I also like Stanley Kubrick, Australian Peter Weir (Gallipoli,The Last Wave, The Year Of Living Dangerously) and John Ford among others. And I have to give a shout out to Peter Jackson. I never thought anyone could successfully bring Lord of the Rings to the screen and keep the essence of the story and its message as well as he did. Which of course is why audiences loved it and Hollywood hated it.
The Glittering Eye :It’s easier to name my favorite film makers than it is to explain why they’re my favorites and it’s even harder to explain why they’re my favorites without writing at book length. I’ll give it a try. My favorites are Alfred Hitchcock, John Ford, and Michael Powell/Emeric Pressburger.
There’s something they all have in common. When you see a Hitchcock picture, a Ford picture, or a Powell/Pressburger picture, you”ll be seeing the finished work of a team of creative professionals including director, editor, set decorator, actors, and musicians who’ve worked together through a number of pictures, producing synergy.
With Hitchcock that included his wife, Alma Reville, one of the best film editors of all time, actor, writer, and director Hume Cronyn, composer and director Bernard Hermann, and onscreen performers who appear repeatedly in his movies—Edmund Gwenn, Hume Cronyn, Cary Grant, Jimmy Stewart, Grace Kelly just to name a few. With John Ford it included Merian Cooper, John Wayne, Ward Bond, Robert Montgomery, Victor McLaughlin and his son, Andrew. Powell/Pressburger had their own teams.
Hitchcock’s movies are works of extraordinary beauty and perfection. Each frame is lovingly composed and edited. Ford’s pictures aren’t nearly as beautifully made as Hitchcock’s but they deal with enduring, significant themes: family, heroism, love of country. Powell/Pressburger’s pictures have a unique sometimes surreal vividness to them.
If you’re unfamiliar with the works of any of these seminal filmmakers, you have a treat in store. Here are some of my favorites by each of them to get you started.
The 39 Steps (my favorite movie)
Shadow of a Doubt
Stagecoach (the move that made John Wayne a star)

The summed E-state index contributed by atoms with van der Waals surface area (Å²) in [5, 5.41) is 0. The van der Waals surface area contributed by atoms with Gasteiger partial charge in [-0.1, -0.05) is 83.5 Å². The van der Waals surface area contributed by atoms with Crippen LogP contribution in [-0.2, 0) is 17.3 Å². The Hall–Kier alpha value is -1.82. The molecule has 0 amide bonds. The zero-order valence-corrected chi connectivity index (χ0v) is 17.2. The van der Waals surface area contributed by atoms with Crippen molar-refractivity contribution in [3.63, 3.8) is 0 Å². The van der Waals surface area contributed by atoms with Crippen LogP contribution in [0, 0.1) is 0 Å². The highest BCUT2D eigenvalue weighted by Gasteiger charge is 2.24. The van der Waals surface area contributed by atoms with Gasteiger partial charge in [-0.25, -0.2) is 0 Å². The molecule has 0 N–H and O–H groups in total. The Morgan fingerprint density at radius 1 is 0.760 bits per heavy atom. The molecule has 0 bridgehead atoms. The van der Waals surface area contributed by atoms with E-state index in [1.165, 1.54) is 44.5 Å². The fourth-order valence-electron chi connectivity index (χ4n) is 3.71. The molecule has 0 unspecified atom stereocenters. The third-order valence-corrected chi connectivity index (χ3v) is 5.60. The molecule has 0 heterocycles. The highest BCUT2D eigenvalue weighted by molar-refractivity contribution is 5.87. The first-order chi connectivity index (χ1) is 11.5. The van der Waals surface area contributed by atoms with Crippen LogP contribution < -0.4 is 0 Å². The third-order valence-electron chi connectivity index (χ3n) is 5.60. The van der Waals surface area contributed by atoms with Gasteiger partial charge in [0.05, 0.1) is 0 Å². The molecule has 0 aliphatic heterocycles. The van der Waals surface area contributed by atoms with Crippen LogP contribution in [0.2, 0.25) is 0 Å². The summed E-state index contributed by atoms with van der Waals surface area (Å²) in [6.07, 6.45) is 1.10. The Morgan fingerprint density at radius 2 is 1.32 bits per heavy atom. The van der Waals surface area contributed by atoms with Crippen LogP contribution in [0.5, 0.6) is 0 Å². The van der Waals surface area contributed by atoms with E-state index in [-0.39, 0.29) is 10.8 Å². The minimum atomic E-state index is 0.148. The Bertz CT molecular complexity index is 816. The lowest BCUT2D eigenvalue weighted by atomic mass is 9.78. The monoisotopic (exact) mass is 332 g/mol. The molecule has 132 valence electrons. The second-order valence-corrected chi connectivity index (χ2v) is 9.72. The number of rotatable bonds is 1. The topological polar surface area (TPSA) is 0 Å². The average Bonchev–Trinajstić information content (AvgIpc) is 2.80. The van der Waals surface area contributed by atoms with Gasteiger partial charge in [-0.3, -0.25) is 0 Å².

They Were Expendable (one of WWII’s best movies)
The Searchers (probably the best Western ever made)
49th Parallel (contrasting Nazi supermen with the heroism of ordinary Canadians)
The Life and Death of Colonel Blimp
The Red Shoes
Laura Rambeau Lee : My favorite movie director would have to be Ridley Scott. His first movie to achieve international success was the 1979 science fiction/horror thriller Alien, which starred Sigourney Weaver as Ellen Ripley, one of the first female action heroes in the history of film. Scott followed up the success of Alien with his adaptation of Philip K. Dick’s novel Do Androids Dream of Electric Sheep, released as Blade Runner in 1982. Both are recognized as perhaps the best films ever produced in the science fiction/horror genre. Although the original release of Blade Runner was not widely recognized, it achieved cult status following a director’s cut release in 1991and is now considered one of the most important science fiction films of the twentieth century, and possibly my all time favorite.
Following Blade Runner, Scott directed several successful films, including Thelma and Louise (1991), Gladiator (2000), Hannibal (2001) Black Hawk Down (2001) and American Gangster (2007).
Perhaps one of my attractions to his films are his strong female lead characters, such as Ellen Ripley in the Alien series or the fated titled women in Thelma and Louise.
A Ridley Scott film can best be described as a cinematic experience for all of the senses. His meticulous attention to detail is always evident in every aspect of his filmmaking. He uses light, sound, and visual effects superbly to convey and move the story along. His characters are fully developed and human relationships are explored in minute, often excruciating, detail. A Ridley Scott film always delivers a memorable experience.
Well, there it is!